Mining landscapes of the Gauteng City-Region

Bobbins, Kerry
Trangos, Guy
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Gauteng City-Region Observatory
The extraction of gold along the Witwatersrand mining belt has fundamentally shaped the Gauteng City-Region (GCR) over more than a century. Mining in the region occurred across a vast area. The Witwatersrand basin is made up of three sub-basins – the West’, ‘Central’ and ‘East’ Rand – and stretches across a further seven distinct gold mining areas. These goldfields attracted prospectors, industrialists and work-seekers from across South Africa and around the world. They were responsible for the formation of Johannesburg and, over time, the development of large parts of the extended metropolis around it. For many years, gold mining produced immense wealth for mining companies, banks and residents – indeed the wealth extracted fired the entire South African economy. But there have been negatives. Gold mining also spawned a war, entrenched deep social divides, instilled exploitative labour practices, and devastated the natural environment. Though the industry is now in decline, the landscapes affected by mining are still identifiable by toxic scars that traverse the city-region. This Research Report, GCRO’s seventh, considers how the legacies of mining have been imprinted on the towns and cities of the Gauteng City-Region. The report uses ‘mining landscapes’ as a conceptual device to structure an analysis of the diverse impacts of mining, and to highlight the need for a comprehensive and collaborative approach to manage its after-effects. The report makes a unique contribution to existing literature on mining and mining waste in the city-region by presenting an integrated perspective on their urban, environmental, social and economic processes, characteristics and consequences, both historical and contemporary. While accounts are often told from the viewpoint of specific disciplines (such as history, geography or sociology), the analyses presented in this report – comprising of written pieces, archival excerpts and photo essays – are unbounded by distinctive disciplinary conforms. This allows for the diversity of the landscape to be explored in new ways. The report makes a call for the GCR’s mining landscapes to be understood as a connected landscape of systems rather than a set of isolated and forgotten features of a bygone mining era. From the abandoned mine areas that scatter the surface of the GCR, to earth tremors caused by hollowed out cavities below the earth, silicosis, acid mine drainage, distressed mining towns and more recent histories of artisanal mining – the legacy of gold mining in Gauteng has a variety of expressions, all emerging from the same interconnected history. The concluding chapter looks to the future and considers the possibilities for innovative and collaborative approaches to unshackle the towns and cities of the Witwatersrand from their gold-mining inheritance. This includes the prospects for spatial transformation, repairing social divisions, cultivating natural assets, and remedying the destructive health and environmental effects of a century of mining activity.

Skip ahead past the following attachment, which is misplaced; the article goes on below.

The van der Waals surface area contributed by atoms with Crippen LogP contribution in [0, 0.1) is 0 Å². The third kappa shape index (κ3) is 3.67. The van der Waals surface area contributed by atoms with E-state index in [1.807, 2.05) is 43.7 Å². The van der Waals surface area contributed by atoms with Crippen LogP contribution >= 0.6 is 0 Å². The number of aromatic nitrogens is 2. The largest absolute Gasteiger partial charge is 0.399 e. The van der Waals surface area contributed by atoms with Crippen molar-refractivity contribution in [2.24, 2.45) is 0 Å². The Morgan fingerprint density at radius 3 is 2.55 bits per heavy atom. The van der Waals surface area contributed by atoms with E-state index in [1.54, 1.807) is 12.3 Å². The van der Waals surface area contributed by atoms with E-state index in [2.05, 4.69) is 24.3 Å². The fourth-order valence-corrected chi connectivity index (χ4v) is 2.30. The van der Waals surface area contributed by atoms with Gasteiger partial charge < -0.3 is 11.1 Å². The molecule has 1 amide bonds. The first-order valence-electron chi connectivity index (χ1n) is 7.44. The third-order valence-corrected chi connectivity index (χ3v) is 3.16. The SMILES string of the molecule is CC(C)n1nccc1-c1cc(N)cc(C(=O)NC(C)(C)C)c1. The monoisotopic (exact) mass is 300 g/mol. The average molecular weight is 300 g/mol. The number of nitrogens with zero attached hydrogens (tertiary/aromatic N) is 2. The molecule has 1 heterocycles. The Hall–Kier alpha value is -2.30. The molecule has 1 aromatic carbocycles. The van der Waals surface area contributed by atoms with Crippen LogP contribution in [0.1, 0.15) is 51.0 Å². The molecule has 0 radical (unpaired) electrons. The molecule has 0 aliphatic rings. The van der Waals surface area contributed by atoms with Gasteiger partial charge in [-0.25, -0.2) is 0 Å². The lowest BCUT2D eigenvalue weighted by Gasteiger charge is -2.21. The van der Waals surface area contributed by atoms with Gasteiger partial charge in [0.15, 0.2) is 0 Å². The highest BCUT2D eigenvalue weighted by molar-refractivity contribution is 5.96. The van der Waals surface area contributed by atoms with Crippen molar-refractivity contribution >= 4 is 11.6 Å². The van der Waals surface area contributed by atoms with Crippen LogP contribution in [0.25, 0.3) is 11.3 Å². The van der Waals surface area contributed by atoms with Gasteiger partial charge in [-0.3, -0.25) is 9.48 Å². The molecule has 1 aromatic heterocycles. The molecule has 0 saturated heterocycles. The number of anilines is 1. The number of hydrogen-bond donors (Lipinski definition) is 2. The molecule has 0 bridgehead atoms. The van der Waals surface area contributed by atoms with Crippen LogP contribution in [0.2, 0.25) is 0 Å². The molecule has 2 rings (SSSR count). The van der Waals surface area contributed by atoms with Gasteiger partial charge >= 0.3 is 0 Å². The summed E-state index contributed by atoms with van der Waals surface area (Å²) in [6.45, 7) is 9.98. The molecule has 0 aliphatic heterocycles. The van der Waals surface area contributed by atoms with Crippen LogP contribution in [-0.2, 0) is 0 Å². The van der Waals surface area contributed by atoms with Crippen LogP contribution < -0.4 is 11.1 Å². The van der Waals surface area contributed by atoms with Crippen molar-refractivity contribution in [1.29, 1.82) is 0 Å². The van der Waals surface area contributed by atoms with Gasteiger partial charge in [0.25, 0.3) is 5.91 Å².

mining, acid mine drainage, mining waste, environment, spatial transformation, mining landscapes